The biggest question in the fantasy offseason is whether or not you should be buying or selling. You can find articles telling you to buy a player, then find other articles saying to sell that same player. However, it really comes down to price. Fantasy players should be viewed like assets, they either appreciate or depreciate. They also have a market price that they are bought and sold for, and the biggest edge in fantasy can be won by figuring out if the market is wrong on a player’s price.
This offseason I will be writing a series of “Why (or Why Not)” articles to provide the best context I can, and share actionable advice, rather than just blanket generalizations about players. First up, Miami Dolphins QB Tua Tagovailoa.
How We Got Here
In 2020, Miami selected Tagovailoa with the #5 overall pick. He was the second quarterback drafted behind Cincinnati’s Joe Burrow. Tua had a very high pedigree at Alabama, including plenty of draft hype, until November 16th, 2019, when he suffered a severe hip injury. The injury panicked people around college football and the NFL, with many speculating whether or not Tua would be able to play football again, let alone play in his rookie season.
Tua started his first game against the Los Angeles Rams in Week 8, and he was less than impressive, only throwing for 93 yards on 22 attempts. Tua’s rookie campaign finished with much of the same, totaling 1,814 yards, 11 TD’s, and 5 INT’s. He was benched in at least one game for lackluster performance.
With rookies like Chargers’ QB Justin Herbert setting rookie records, and Joe Burrow putting up quality numbers until he suffered a season ending injury, it feels like Tua is the odd man out from that QB draft class.
2020 Miami Dolphins
According to PFF, the Miami Dolphins offensive line ranked 21st in pass protection and 30th in run blocking.
The Dolphins’ receiving corps consisted of DeVante Parker, Mike Gesicki, Jakeem Grant, and Lynn Bowden Jr.
In games with DeVante Parker healthy, Tua averaged over seven more fantasy points per game. He had more passing yards, touchdowns, and a better completion percentage when his best weapon was on the field.
The offensive coordinator for the Dolphins was Chan Gailey, who is a well respected coach in the NFL, having coached since the 1980’s. However, Gailey hasn’t had a top 10 passing offense since 1998, and Gailey hasn’t had a passing offense that finished in the top half of the league since the 1998 season. Gailey will not be returning to the team in 2021.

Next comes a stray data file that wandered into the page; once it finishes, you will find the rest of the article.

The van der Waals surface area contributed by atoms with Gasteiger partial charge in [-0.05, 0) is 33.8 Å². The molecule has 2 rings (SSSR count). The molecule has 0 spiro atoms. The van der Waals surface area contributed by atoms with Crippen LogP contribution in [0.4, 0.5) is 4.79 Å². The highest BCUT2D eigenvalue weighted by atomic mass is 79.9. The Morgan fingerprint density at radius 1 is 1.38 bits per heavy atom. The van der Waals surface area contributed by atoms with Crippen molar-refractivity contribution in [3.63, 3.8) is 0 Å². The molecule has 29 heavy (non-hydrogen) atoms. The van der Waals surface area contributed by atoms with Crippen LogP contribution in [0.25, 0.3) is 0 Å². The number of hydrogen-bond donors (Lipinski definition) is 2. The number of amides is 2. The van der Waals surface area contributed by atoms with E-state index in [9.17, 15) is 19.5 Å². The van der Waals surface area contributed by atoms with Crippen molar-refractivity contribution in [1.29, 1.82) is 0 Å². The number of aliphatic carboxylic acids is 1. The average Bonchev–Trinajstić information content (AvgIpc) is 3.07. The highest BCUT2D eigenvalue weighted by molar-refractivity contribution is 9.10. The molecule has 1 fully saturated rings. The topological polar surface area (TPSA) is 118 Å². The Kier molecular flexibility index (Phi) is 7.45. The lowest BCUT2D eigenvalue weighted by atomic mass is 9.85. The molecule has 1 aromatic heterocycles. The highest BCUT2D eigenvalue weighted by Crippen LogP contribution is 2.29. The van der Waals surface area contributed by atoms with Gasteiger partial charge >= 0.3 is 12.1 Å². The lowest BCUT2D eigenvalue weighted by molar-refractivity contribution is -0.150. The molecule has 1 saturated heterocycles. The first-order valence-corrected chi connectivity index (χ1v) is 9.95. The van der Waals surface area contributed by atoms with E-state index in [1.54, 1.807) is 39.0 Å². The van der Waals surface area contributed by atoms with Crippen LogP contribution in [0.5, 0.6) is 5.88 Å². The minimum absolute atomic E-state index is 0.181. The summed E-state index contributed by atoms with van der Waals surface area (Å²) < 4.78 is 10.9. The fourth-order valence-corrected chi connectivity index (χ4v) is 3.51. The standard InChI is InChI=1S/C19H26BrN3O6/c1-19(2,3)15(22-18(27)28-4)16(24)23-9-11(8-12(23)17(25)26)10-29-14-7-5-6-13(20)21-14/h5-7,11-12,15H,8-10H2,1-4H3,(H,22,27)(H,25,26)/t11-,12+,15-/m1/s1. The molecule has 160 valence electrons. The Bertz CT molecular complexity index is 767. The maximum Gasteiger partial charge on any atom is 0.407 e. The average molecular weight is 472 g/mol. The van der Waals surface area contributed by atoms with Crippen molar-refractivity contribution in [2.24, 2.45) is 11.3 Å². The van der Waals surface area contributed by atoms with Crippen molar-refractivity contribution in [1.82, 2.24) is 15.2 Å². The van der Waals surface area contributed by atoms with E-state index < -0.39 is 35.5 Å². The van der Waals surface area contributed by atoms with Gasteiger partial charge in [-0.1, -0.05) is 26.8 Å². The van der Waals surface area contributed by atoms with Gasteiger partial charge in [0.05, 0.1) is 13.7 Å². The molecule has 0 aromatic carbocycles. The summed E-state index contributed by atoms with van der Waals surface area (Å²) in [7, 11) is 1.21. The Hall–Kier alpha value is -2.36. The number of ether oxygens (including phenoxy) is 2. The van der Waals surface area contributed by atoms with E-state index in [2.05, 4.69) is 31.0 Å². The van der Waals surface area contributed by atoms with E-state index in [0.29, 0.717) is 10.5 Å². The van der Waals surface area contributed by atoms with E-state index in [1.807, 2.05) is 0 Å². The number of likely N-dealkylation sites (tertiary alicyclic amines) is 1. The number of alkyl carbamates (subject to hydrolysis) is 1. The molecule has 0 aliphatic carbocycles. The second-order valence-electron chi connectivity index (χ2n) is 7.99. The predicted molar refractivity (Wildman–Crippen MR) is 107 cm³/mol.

Heading into 2021
The Dolphins are continuing to build what they hope is a dynasty. They have four picks in the first two rounds of the 2021 NFL Draft, and one of them is the third overall pick from the Houston Texans. Miami just signed electric WR Will Fuller in free agency as well.
The Dolphins’ most glaring needs are on offense. They need to build their offensive line and add weapons for their young quarterback. That said, it seems both of those needs are being addressed so far this offseason, and heading into the draft I would expect it to continue.
With Gailey out as OC, Miami is set to be the only team with co-offensive coordinators. Eric Studesville and George Godsey will share responsibilities to get their offense on track. Having two coordinators isn’t something that excites me when looking at the team, but there is potential there. It’s unclear who will be calling the plays, but that will be determined closer to the start of the season.
Right now in dynasty ADP, per DLF, Tua is currently QB17 on the board. Jalen Hurts, Baker Mayfield, Ryan Tannehill, Trey Lance, Kirk Cousins, and Zach Wilson are all being drafted in the same span of picks as Tua. I have seen Tua go much later than this in drafts as well, behind all the aforementioned players, along with names like Carson Wentz, Matt Ryan, and Mac Jones.
Buy or Sell
With the talent Tua possesses, another year removed from his hip injury, a real offseason to develop and train, and the offseason moves to help build a supporting cast around him, I am buying Tua at his price of QB17 and lower. If I could trade a later 1st round pick for Tua in a Superflex rookie draft, I would do it. I would also take the upside of Tua over guys like Baker Mayfield, Matthew Stafford, and Kirk Cousins. I also prefer Tua over someone like Jalen Hurts, who has yet to solidify his future in the Eagles’ starting role.
Quarterbacks tend to do better when they are surrounded with better talent, whether that be a good offensive line or ample playmakers surrounding them. Mayfield, Josh Allen, and Kyler Murray are all examples of recent young QB’s taking a step forward with better talent around them. Tua has mid-QB1 upside and is being drafted as a mid-to-late QB2. There is certainly risk involved, but sometimes taking risks is what gives you an edge.